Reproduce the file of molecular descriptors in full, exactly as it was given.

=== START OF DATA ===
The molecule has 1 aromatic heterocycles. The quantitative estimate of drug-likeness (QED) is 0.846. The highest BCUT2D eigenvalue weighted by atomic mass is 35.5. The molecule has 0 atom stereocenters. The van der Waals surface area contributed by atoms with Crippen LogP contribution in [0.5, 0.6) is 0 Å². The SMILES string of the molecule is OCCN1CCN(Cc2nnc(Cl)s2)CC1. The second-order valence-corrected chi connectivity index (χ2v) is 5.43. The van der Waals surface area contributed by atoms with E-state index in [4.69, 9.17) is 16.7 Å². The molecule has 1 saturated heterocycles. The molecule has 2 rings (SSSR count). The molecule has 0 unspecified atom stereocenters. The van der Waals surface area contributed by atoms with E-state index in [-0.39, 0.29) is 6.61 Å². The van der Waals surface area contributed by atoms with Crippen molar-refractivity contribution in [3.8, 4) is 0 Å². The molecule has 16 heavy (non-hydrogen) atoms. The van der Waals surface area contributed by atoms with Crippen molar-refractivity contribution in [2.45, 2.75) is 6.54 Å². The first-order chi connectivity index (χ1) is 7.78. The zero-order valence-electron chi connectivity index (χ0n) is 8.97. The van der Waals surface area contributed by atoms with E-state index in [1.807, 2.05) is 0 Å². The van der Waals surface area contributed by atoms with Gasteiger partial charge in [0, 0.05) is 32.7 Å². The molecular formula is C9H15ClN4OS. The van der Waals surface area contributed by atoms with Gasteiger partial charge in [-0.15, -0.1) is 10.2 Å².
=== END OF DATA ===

The molecule has 1 aromatic heterocycles. The quantitative estimate of drug-likeness (QED) is 0.846. The highest BCUT2D eigenvalue weighted by atomic mass is 35.5. The molecule has 0 atom stereocenters. The van der Waals surface area contributed by atoms with Crippen LogP contribution in [0.5, 0.6) is 0 Å². The SMILES string of the molecule is OCCN1CCN(Cc2nnc(Cl)s2)CC1. The second-order valence-corrected chi connectivity index (χ2v) is 5.43. The van der Waals surface area contributed by atoms with E-state index in [4.69, 9.17) is 16.7 Å². The molecule has 1 saturated heterocycles. The molecule has 2 rings (SSSR count). The molecule has 0 unspecified atom stereocenters. The van der Waals surface area contributed by atoms with E-state index in [-0.39, 0.29) is 6.61 Å². The van der Waals surface area contributed by atoms with Crippen molar-refractivity contribution in [3.8, 4) is 0 Å². The molecule has 16 heavy (non-hydrogen) atoms. The van der Waals surface area contributed by atoms with Crippen molar-refractivity contribution in [2.45, 2.75) is 6.54 Å². The first-order chi connectivity index (χ1) is 7.78. The zero-order valence-electron chi connectivity index (χ0n) is 8.97. The van der Waals surface area contributed by atoms with E-state index in [1.807, 2.05) is 0 Å². The van der Waals surface area contributed by atoms with Gasteiger partial charge in [0, 0.05) is 32.7 Å². The molecular formula is C9H15ClN4OS. The van der Waals surface area contributed by atoms with Gasteiger partial charge in [-0.15, -0.1) is 10.2 Å².